Mr. Dressup composer Donald Himes dies at 80
Donald Himes, who composed the theme song for long-running CBC children's television show Mr. Dressup, has died at age 80.
The musician also starred in the CBC children's show Butternut Square from 1964-65, working with Ernie Coombs before they moved on to Mr. Dressup, which premiered in 1967.
A native of Galt, Ont., Himes studied piano as a child. He worked at the Royal Conservatory of Music in Toronto and studied eurythmics with Madeleine Boss Lasserre, a Swiss dance trainer who brought the method to Toronto.
"Eurythmics is the teaching of music through movement," Himes said in a 1972 interview with the Toronto Star. "You study everything — form, harmony, rhythm — through movement."
After further study in Geneva, he began using movement in teaching music to children in Toronto. He also taught athletes, actors and opera singers.
"Children responded fantastically. Movement, you know, is so natural to children," he said, describing how he asked children to run around as he played music and used their own motion to teach them about changes in rhythm.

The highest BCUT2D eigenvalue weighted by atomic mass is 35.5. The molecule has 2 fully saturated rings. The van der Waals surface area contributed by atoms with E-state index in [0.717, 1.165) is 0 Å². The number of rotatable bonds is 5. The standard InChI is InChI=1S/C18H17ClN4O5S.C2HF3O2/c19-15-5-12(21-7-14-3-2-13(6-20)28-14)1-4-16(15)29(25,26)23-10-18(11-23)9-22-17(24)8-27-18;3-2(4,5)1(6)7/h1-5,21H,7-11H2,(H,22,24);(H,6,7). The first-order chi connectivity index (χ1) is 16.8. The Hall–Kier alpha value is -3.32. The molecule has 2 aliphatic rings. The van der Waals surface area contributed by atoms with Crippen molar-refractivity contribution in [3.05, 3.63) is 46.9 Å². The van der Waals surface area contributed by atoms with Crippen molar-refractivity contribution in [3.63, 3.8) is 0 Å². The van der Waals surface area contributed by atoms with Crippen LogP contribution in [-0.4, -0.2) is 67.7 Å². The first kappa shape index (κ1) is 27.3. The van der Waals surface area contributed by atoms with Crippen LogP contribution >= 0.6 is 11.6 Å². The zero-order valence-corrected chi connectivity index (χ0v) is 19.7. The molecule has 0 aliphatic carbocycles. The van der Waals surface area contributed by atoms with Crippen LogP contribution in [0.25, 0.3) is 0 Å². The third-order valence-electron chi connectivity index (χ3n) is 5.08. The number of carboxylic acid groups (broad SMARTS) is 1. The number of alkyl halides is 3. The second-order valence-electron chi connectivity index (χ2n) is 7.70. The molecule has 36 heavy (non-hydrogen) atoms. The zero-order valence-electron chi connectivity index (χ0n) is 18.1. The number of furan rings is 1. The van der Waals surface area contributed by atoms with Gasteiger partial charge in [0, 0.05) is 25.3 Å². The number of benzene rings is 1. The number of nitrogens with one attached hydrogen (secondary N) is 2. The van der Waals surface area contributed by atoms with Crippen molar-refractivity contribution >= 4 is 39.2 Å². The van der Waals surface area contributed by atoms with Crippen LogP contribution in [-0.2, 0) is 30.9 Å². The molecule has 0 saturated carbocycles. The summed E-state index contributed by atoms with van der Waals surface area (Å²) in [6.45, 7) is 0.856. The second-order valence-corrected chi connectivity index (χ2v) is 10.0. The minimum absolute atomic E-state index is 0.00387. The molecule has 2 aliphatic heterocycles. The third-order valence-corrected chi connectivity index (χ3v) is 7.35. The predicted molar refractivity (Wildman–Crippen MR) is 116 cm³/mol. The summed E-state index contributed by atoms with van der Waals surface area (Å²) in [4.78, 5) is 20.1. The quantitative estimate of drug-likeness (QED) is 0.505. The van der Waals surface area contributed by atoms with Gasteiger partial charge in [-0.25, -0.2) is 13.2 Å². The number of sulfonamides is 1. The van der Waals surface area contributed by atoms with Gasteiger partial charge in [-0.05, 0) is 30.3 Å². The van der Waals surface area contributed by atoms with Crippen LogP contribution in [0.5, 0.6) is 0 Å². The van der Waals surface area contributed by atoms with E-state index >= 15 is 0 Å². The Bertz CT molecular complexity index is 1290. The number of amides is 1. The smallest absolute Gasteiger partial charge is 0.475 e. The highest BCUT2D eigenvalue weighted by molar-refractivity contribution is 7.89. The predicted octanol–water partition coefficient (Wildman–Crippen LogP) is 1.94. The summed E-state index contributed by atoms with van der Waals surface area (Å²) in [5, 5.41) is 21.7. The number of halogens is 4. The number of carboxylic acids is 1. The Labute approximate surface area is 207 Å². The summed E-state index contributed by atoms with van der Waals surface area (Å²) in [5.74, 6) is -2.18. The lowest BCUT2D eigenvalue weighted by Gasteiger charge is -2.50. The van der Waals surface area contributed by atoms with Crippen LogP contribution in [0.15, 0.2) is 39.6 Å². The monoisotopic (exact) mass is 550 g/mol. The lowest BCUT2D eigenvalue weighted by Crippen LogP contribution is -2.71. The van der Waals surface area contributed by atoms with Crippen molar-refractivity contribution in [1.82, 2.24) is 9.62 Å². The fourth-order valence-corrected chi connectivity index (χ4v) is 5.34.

"Eurythmics is not an art form on its own, it isn't geared to performance. But it allows a person to be much more aware of himself, and that is useful, whether you're an actor, or a musician, or a dancer, or a writer or a sculptor," Himes told the Star.
An original member of Toronto Dance Theatre, he taught and choreographed there and was at one point principal of its school. Himes also taught at York University's dance department.
He was involved in many stage productions, including a Babar for children in 1972 and the dance piece L'Enfant et les Sortilèges to music by Ravel in 1989. At age 71, Himes danced in Holly Small's 2001 children's work, Souls.
Coombs retired from Mr. Dressup in 1996, but he continued to make public appearances and work in live theatre. He died in 2001.
In an interview with CBC's As It Happens at the time of Coombs's death in 2001, Himes said his piano accompaniment stayed fresh because of Coombs's continual enthusiasm for the show.
"You find a way of arranging Twinkle, Twinkle Little Star in 300 different ways," he said.
The show got dozens of letters from children, Himes recalled.
"From the sort of 'I love Mr. Dressup, I love Casey and Finnigan,' to more specific letters, you know, regarding incidents on the show — and from parents, something that related to something that their children were going through at the moment, you know and [it was a ] very gratifying response," he said.